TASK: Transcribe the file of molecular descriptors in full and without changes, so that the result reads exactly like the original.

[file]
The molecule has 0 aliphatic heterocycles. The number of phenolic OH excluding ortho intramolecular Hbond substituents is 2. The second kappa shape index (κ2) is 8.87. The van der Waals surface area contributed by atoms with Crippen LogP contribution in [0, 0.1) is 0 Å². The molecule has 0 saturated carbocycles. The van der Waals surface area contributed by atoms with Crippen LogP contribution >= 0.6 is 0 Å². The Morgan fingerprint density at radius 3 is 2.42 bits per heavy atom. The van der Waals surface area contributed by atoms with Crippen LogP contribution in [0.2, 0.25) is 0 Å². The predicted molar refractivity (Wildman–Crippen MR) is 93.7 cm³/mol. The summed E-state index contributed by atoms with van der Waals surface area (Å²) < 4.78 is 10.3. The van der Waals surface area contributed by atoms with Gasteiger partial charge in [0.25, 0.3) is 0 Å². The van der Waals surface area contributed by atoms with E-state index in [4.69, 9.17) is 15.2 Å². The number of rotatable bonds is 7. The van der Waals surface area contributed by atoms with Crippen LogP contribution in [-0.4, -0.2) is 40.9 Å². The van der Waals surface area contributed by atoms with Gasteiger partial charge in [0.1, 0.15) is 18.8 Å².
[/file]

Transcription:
The molecule has 0 aliphatic heterocycles. The number of phenolic OH excluding ortho intramolecular Hbond substituents is 2. The second kappa shape index (κ2) is 8.87. The van der Waals surface area contributed by atoms with Crippen LogP contribution in [0, 0.1) is 0 Å². The molecule has 0 saturated carbocycles. The van der Waals surface area contributed by atoms with Crippen LogP contribution >= 0.6 is 0 Å². The Morgan fingerprint density at radius 3 is 2.42 bits per heavy atom. The van der Waals surface area contributed by atoms with Crippen LogP contribution in [0.2, 0.25) is 0 Å². The predicted molar refractivity (Wildman–Crippen MR) is 93.7 cm³/mol. The summed E-state index contributed by atoms with van der Waals surface area (Å²) < 4.78 is 10.3. The van der Waals surface area contributed by atoms with Gasteiger partial charge in [0.25, 0.3) is 0 Å². The van der Waals surface area contributed by atoms with E-state index in [4.69, 9.17) is 15.2 Å². The number of rotatable bonds is 7. The van der Waals surface area contributed by atoms with Crippen LogP contribution in [-0.4, -0.2) is 40.9 Å². The van der Waals surface area contributed by atoms with Gasteiger partial charge in [0.1, 0.15) is 18.8 Å².